USC's hiring of Lane Kiffin in 2010 drew ire from the NCAA infractions committee. It may have played a role in the Trojans receiving sanctions relating to improper benefits received by running back Reggie Bush about half a decade prior.
Multiple members of the committee mentioned the Kiffin hire as they attempted to settle on a penalty, according to a report from the Los Angeles Times on previously sealed documents released by the NCAA. The NCAA had tried to keep these documents sealed, to no avail.
Committee member Rodney Uphoff criticized the hire and said the Trojans "need a wake-up call that doing things the wrong way will have serious consequences," according to the Los Angeles Times. Committee member Roscoe Howard also mentioned the hire in an email, saying the lack of institutional control penalty was "a very easy call for me."
USC vs. the NCAA
The complete timeline
NCAA sanctions cost the 2004 Trojans their national championship trophies, Reggie Bush his Heisman, and running backs coach Todd McNair much of his career, in addition to hurting four years of USC football. But the story's not over. <span class="m-entry-admin-button" data-remote-admin-entry-type="button" data-remote-admin-entry-id="1008123"></span>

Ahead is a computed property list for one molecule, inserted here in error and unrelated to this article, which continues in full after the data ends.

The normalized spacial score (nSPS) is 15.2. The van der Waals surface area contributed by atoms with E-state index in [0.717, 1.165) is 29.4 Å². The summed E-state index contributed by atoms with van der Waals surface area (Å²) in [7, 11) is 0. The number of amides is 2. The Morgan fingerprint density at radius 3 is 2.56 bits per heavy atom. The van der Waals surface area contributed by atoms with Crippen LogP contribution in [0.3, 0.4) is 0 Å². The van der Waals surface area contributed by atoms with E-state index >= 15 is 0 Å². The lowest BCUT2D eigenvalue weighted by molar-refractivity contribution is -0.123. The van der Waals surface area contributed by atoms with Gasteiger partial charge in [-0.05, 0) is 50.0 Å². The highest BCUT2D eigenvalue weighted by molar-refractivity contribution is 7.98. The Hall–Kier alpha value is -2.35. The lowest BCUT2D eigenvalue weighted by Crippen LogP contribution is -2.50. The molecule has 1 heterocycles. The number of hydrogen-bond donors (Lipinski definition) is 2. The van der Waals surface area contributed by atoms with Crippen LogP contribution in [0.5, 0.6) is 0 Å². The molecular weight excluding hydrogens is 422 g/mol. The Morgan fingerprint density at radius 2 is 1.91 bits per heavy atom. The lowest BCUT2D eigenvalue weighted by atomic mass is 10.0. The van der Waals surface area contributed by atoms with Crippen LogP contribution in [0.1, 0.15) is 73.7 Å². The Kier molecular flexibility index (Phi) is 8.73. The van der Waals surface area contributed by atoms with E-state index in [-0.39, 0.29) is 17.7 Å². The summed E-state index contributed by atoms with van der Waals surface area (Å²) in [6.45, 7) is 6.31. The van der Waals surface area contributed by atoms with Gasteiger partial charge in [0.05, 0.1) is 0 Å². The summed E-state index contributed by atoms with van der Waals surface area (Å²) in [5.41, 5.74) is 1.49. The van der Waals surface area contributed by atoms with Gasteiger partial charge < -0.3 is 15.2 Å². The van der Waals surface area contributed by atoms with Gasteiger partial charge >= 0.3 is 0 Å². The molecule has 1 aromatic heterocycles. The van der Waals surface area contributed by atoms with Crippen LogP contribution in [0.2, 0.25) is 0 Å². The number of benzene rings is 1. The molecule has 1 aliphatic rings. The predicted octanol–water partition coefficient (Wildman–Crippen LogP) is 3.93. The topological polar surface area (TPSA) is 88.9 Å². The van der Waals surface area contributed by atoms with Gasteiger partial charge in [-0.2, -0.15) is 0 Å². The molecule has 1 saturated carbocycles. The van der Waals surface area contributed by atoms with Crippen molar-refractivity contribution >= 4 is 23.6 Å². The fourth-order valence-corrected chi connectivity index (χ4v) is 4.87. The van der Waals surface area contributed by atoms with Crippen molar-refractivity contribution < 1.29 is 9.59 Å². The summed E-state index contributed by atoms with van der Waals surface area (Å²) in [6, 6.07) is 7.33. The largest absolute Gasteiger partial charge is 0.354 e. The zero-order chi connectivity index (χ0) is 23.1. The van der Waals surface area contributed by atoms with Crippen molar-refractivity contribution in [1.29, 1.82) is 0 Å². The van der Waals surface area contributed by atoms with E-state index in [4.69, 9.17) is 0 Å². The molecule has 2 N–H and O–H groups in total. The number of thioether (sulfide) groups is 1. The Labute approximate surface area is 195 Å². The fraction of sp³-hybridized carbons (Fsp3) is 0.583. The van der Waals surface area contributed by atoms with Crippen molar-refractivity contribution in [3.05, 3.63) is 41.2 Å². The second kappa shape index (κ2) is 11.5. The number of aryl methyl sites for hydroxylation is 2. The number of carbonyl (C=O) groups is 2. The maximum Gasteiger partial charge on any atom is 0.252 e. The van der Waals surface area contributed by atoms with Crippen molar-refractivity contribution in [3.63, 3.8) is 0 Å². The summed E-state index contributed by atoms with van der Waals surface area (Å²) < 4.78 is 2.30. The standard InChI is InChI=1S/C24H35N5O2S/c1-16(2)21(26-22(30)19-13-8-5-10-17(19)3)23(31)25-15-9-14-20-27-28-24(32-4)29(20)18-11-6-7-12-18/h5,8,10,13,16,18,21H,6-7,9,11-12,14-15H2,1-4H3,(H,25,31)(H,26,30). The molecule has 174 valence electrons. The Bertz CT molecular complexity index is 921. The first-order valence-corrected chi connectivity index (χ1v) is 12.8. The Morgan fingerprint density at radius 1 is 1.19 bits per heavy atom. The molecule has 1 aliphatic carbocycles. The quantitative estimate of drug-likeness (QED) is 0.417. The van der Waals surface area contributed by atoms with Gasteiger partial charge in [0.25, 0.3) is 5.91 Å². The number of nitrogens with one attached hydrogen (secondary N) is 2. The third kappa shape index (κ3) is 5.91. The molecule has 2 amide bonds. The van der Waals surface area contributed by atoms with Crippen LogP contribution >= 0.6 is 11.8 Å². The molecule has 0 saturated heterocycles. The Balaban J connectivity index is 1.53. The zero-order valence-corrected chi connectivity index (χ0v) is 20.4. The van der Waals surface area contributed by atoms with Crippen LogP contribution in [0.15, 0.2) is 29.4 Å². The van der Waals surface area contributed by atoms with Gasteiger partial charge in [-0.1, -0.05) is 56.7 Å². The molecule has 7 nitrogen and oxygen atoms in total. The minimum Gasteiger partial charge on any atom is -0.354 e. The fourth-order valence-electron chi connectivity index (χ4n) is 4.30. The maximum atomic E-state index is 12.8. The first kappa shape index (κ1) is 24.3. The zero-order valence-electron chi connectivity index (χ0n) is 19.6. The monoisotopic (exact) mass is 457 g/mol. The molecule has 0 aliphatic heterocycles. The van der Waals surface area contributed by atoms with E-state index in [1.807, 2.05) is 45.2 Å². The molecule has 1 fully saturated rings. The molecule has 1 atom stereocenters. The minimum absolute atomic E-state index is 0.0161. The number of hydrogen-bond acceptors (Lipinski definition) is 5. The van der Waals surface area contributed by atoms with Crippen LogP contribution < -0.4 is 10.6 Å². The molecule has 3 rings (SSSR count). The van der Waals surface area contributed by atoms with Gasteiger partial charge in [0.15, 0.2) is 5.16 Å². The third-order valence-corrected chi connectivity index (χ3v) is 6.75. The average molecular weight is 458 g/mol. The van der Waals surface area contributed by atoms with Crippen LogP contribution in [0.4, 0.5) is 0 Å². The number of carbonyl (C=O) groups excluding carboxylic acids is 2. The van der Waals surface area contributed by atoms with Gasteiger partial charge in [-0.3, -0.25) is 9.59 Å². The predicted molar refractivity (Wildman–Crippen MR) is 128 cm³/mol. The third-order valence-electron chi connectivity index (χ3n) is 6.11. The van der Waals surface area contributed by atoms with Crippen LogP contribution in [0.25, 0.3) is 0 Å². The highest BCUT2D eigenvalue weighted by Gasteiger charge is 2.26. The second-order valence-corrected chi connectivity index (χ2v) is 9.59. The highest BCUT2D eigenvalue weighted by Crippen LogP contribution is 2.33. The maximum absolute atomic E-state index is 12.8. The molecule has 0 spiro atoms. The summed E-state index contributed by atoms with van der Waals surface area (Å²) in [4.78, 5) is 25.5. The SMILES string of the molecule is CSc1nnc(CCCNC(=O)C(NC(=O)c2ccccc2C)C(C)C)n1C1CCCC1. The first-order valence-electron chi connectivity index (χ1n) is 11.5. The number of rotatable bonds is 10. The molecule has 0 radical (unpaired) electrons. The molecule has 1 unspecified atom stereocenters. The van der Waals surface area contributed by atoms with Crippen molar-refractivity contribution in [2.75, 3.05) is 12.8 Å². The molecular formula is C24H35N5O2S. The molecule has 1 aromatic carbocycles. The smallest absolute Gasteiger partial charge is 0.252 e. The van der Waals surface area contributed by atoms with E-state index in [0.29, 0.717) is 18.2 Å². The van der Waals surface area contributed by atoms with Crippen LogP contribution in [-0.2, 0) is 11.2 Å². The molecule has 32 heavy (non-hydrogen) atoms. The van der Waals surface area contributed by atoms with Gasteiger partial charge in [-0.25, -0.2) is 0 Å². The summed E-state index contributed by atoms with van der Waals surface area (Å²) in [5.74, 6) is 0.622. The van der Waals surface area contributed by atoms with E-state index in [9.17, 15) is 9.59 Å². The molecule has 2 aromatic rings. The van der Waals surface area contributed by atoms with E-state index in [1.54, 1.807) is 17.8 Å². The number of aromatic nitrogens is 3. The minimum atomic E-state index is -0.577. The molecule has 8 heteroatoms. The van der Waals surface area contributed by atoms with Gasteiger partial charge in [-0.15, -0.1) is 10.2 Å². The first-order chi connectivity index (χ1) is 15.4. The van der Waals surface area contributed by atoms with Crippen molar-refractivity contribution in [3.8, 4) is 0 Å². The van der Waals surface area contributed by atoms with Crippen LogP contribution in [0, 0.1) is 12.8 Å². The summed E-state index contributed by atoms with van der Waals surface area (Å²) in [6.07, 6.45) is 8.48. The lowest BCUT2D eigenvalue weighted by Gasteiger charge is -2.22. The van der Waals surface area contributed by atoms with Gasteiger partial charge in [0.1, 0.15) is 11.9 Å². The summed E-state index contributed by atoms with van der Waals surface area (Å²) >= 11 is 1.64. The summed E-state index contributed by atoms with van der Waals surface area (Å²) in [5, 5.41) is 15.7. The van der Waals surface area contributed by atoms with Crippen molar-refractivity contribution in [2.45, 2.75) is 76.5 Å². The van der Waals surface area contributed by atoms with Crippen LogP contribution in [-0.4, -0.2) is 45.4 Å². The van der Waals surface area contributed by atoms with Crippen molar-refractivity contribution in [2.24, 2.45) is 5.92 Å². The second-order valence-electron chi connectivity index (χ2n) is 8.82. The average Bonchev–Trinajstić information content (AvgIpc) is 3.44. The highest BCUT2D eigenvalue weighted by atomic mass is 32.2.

USC vs. the NCAA
A previous NCAA investigation into Tennessee found that Kiffin and his staff made improper phone calls to recruits during his one-year stint with the Vols, even after he was warned. Kiffin, now the offensive coordinator at Alabama, also picked up a failure to monitor charge because of improper visits to recruits made by his staff.
The documents -- released as part of a defamation lawsuit former USC running backs coach Todd McNair filed against the NCAA -- went beyond Kiffin. When discussing the case against McNair, Uphoff compared the case to that of Terry Nichols and the Oklahoma City bombing trial.
"There is no question that the evidence in this case is much stronger than against [Terry] Nichols in the OKC case," Uphoff reportedly wrote.
Bush also drew criticism from Uphoff.
"Accordingly, we should hold him accountable," Uphoff wrote per the LA Times. "Given the limited powers of the NCAA enforcement staff we emasculate them if we allow ex-athletes to refuse to cooperate and suffer no adverse inference from a failure to supply information under these circumstances."